Jawonio celebrated the 30th anniversary of their Summer Education Program on Monday with the Rockland Boulders Mascot, Boulder Bird, and Outfielder Barry Wesson who were invited to play baseball with the Jawonio students.
The Boulders' visit was one of many special activities that make up the Jawonio camp summer. The campers warmed up before the afternoon game with their Physical Education Instructor, Tom Roistein. A white tent was set up for the audience and Boulders' fans - parents, staff, and members of Jawonio’s adult program.
The Boulder Bird was greeted with cheers and applause. The kids circled the mascot, waiting for their turn to hug, high-five, take a picture with or get the autograph of Boulder Bird. The blue, fuzzy, bug-eyed mascot was a hit among campers.
“He’s nice. I gave him a hug,” said Camper Tayani Espinal.
After befriending the bird, the campers joined him in a game of baseball, with colorful velcro mitts in the place of the typical glove. One team waited for their chance at bat, while the other played the field. Each player was pitched the ball by Boulder Bird until they made contact.
Counselors guided them around the bases and ushered cups of water to the children, who remained in high spirits, even in the intense heat.
Barry Wesson, an outfielder with the Rockland Boulders, posed for pictures with the kids and chatted with them under the tent. Wesson is a new addition to the Boulders, having retired after a career with the Houston Astros and the Anaheim Angels. Sunday will mark his second week on the team. On his second day, he acquired an unfortunate injury, a pulled hamstring, though he plans to be back soon.
Wesson spoke with Rockland Boulders staff about doing a meet and greet with the Jawonio kids.
“I love coming,” says Wesson, noting that he enjoys most “the opportunity to share gifts with these kids.” “Faith and hope,” he says.
Jawonio’s Summer Education program is a unique service that allows students ages six to 20 to get the most out of their summer. Half of each day is dedicated to academic instruction, while the other half is set aside for recreation, so students can still experience summer camp.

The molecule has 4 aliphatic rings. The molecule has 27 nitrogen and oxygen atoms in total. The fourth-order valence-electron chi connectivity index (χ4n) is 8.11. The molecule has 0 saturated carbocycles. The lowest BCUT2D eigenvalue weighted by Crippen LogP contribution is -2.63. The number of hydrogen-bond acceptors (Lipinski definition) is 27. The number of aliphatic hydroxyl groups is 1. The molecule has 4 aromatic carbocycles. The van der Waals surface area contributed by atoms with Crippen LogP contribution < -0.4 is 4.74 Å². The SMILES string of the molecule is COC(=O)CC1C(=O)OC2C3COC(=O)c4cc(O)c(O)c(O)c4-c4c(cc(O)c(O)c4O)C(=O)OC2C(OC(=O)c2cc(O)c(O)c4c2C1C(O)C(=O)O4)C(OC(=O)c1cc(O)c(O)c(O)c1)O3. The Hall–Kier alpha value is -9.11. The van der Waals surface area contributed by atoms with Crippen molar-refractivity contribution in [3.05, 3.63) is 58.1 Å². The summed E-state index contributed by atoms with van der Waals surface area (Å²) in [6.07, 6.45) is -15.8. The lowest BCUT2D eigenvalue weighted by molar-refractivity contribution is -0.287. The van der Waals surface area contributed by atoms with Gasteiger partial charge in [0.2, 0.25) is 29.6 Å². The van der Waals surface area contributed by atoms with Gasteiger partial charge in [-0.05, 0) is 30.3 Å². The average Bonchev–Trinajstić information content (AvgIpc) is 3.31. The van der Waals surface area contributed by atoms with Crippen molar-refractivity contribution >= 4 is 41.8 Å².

The objective is “to help our kids develop better self esteem and better confidence,” says Jerry Staller, Director of Children’s Services.
Each camp day begins with a morning song. Campers assemble to hear the day’s activities. Academics take place in the cabin, where special education teachers, aides, and counselors assist the students.
In the afternoon, each group swims for half an hour in the pool. Twice a week, the students participate in physical education and art, while two to three times a week the students attend music classes.
The children can look forward to late night dances and barbecues. On Wednesday, August 17, there will be a show for parents, exhibiting the students’ work in art and music.
“They enjoy seeing their friends and coming back to staff they feel comfortable with,” says Staller.
Students are from all the Rockland schools, and some are from Orange County. Jawonio staff must integrate the IEPs (Individual Education Plans) of each school in order for each student to fulfill the requirements in each subject. The camp counselors are mostly college students, with interest and at least some experience in education, physical therapy, occupational therapy, or speech therapy. The camp allows them to prepare for careers in these areas.
Staller has seen some counselors come back to the New City camp program as special education teachers. Some of the camp counselors have been with Jawonio for most of their lives, but not as staff members. Many began in Jawonio’s Early Intervention Program, and at the age of 18, were able to apply for a counselor position.
Counselor Tiffany Mason, is one example. She knew if she became a leader for the Jawonio kids, she could prove to them just how capable they could be, even with their disabilities.
“I grew up in the program," Mason explains. "I started camp here when I was six. I wanted to be able to give back to the kids.”